Pete Buttigieg, Feb. 16 in Merrimack, New Hampshire (Flickr/Marc Nozell, CC-2.0)
Upon reading article after article about the increasing secularization of society, the rise of the "nones," and how they are gravitating towards the Democratic Party, one of the most surprising developments in the new election cycle has been the emergence of a Christian Left.
First, in his CNN town hall, Mayor Pete Buttigieg was asked about his fellow Hoosier Vice President Mike Pence and he went right for Pence's religious right jugular: "Is it that he stopped believing in Scripture when he started believing in Trump?" He has since spoken about his faith at every opportunity and explicitly called for a rising up of the Christian Left to balance out the Christian Right. Pictures of him getting married to his husband in South Bend's Episcopal cathedral tend to accompany profiles of the mayor.
Then, it was Sen. Elizabeth Warren in her CNN town hall. When asked about her faith she misidentified the scriptural verse, but she grasped the essence of Matthew 25 and explained with remarkable passion that the parable did not merely confer an ethical standard, although it certainly does that, but that it calls its listeners to action.*
Finally, Sen. Cory Booker quoted St. James — "faith without works is dead" — and spoke about his commitment to radical love, about which I wrote last week. He also gave a big shout-out for tolerance, saying "I would rather hang out with a nice atheist than a mean Christian any day of the week," and talking about people of all faiths greeting Muslims at the airport after the courts overturned Trump's Muslim ban. Booker may be the most fluent in the language of religious faith of any of the Democratic candidates.
What are the possibilities and the potential pitfalls of this renewed interest in religion on the left?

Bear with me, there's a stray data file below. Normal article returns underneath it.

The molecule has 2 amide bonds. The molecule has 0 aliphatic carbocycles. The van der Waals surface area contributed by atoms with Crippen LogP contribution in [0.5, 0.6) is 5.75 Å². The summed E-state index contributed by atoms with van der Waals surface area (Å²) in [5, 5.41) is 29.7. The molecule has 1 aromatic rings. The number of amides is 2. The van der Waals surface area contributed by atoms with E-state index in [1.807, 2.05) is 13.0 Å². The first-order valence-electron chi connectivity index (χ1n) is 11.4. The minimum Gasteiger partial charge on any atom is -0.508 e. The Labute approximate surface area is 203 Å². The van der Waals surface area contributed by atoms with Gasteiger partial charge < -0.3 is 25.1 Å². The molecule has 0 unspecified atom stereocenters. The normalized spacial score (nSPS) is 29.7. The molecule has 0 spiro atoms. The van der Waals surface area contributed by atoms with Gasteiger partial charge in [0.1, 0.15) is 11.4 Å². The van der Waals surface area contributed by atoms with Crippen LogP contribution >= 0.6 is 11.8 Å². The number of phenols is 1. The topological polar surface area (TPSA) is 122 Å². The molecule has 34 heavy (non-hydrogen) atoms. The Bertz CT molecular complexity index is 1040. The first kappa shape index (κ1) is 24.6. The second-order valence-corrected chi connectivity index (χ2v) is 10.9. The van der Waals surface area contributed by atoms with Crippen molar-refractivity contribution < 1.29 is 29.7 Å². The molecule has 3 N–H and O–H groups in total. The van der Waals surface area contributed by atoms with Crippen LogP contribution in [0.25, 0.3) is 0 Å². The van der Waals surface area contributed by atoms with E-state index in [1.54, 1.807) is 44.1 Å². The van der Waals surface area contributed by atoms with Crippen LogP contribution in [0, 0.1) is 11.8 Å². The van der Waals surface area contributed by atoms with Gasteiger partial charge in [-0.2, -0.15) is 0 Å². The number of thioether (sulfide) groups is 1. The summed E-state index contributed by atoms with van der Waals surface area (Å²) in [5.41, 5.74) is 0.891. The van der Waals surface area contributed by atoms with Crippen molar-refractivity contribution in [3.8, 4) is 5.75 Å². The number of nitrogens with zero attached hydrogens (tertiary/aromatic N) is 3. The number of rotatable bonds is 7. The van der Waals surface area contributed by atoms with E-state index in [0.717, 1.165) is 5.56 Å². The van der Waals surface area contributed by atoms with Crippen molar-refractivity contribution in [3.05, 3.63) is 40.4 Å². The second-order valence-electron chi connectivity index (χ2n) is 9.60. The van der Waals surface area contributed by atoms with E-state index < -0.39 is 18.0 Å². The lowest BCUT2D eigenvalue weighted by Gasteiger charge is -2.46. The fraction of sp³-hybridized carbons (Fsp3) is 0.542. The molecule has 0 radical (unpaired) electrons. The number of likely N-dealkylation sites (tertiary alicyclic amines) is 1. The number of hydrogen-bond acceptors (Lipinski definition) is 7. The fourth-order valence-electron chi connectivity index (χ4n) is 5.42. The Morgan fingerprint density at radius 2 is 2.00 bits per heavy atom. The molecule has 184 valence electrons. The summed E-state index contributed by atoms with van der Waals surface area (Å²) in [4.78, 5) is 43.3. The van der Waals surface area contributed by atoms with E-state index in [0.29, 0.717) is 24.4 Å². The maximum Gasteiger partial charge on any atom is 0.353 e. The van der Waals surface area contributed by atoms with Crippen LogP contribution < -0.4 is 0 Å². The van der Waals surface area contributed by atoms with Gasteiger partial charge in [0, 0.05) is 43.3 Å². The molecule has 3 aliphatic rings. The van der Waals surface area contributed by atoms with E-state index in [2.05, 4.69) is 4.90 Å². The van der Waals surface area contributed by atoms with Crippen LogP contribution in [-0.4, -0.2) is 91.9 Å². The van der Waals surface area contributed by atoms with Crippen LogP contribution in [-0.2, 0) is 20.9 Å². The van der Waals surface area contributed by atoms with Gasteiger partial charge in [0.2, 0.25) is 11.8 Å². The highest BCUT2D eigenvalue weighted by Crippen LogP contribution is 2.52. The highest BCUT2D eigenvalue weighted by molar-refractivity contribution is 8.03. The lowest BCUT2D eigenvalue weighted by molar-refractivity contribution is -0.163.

The focus on sexuality as the key indicator of Christian identity has always been one of the odd and remarkable hallmarks of Catholicism in America. Catholic cultures — Italy, Spain, France — are not known for any puritanical dispositions regarding human sexuality. But, in America, the ambient Calvinism of the religious culture combined with the Jansenistic impulses of Irish Catholicism to make a concern for sexual purity an obsession. The three Democrats discussing their faith are right to insist that any fair reading of the Gospels reveals that the Lord Jesus spent far more time urging his disciples to be generous to the poor, welcoming to the stranger, and treat people with dignity than he did discussing any sexual issues.
In our day, this focus on sexuality has resulted in a deeply regrettable and disproportionate fixation with homosexuality, a fixation found on both sides of the partisan divide. (Abortion, also a central focus of the U.S. church, is an issue of human rights for most Catholics, not a sexual fixation.) The worthy cause of religious liberty is being damaged by the efforts of some churchmen and church groups to justify simple discrimination under the guise of religious freedom. I tend to agree that, as a matter of law, a church, mosque or synagogue has much greater latitude to decide whom to hire because the First Amendment confers such latitude. We do not want government telling religions what to believe, whom to hire, etc. That said, we Catholics should stop discriminating against gay people qua gay people. Of course, the church has the right to fire someone who aggressively undermines any of its teachings, but I do not think that is the case in most of these examples of gay teachers or choir directors being fired.